To say nothing of the dog! This book kind of broke my brain, on account of it’s about time travel and there is nothing simple about time travel and to make it worse Connie Willis invents a time travel science and when you actually try to explain time travel you are going to make brains explode.
But what I love about this book, and part of why I’m going to go find some more Connie Willis books and read them ASAP, is that the time travel totally breaks the brains of the people doing the time travelling. In multiple ways! First, they don’t really understand it any better than I do, and second… oh, second.
“It’s no wonder they call you man’s best friend. Faithful and loyal and true, you share in our sorrows and rejoice with us in our triumphs, the truest friend we ever have known, a better friend than we deserve. You have thrown in your lot with us, through thick and thin, on battlefield and hearthrug, refusing to leave your master even when death and destruction lie all around. Ah, noble dog, you are the furry mirror in which we see our better selves reflected, man as he could be, unstained by war or ambition, unspoilt by—”
And then the protagonist gets time travelled, but the point of it is that this whole soliloquy is part of the “maudlin sentimentality” that comes with time-lag, which encompasses many amusing (to the reader) symptoms and is a result of too much time travel. Willis writes these passages with obvious delight, and I can’t help but love them.
The plot of the book is… simple… Ned Henry, our protagonist, is charged with finding this weird statue thing called the bishop’s bird stump, which is apparently very ugly but which is required by a beast of a woman, Lady Schrapnell, to complete the rebuilding in 20… something… sometime in the mid-21st century… of a cathedral that burned down in 1940. Anyway, the vagaries of time travel mean that Henry and others can’t get anywhere near the cathedral at the right time, and so they can’t find this thing, but Lady Schrapnell is very persuasive and keeps sending Henry back in time until he gets totally time-lagged. The only cure is rest, which he can’t get in the present time with Lady Schrapnell all a-crazy, and so he gets sent to the late 1800s instead to help return a cat that got mistakenly time-travelled when it should perhaps have been drowned. Then things start to get crazy.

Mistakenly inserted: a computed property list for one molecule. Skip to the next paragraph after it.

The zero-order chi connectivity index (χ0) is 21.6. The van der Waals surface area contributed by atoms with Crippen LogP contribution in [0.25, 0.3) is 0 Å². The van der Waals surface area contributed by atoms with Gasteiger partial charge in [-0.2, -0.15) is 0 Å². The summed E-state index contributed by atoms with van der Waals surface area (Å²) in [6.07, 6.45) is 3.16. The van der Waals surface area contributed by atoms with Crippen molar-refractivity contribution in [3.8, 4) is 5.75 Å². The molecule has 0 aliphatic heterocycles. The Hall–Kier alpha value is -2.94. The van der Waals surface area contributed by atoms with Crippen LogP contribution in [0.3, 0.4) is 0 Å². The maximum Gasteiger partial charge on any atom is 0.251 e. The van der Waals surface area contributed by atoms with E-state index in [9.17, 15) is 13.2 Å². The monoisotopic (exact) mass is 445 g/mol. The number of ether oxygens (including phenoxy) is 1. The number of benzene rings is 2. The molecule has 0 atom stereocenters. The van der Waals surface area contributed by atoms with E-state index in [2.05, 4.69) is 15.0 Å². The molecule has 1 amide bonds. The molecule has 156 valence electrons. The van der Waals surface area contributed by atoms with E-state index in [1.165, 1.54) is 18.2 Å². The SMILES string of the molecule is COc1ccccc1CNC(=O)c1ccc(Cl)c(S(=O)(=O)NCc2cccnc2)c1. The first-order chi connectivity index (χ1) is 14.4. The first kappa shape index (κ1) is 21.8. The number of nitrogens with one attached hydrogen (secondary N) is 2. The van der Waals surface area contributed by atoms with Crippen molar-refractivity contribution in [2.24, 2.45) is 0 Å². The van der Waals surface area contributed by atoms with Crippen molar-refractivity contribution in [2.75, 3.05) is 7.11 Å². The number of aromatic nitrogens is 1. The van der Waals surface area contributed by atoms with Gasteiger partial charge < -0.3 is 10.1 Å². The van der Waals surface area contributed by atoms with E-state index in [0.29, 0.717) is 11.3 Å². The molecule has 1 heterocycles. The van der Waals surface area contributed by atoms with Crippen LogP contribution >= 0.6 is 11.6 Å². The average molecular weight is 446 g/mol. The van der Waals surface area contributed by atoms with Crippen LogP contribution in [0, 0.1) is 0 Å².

I enjoyed the heck out of this book, which also features 1930s mystery novels, jumble sales, séances, crazy university professors, and many allusions to the book Three Men in a Boat which I must go read immediately, because it’s got to be pretty awesome if it inspired this.
Recommendation: For those who enjoy being totally confused and bewildered.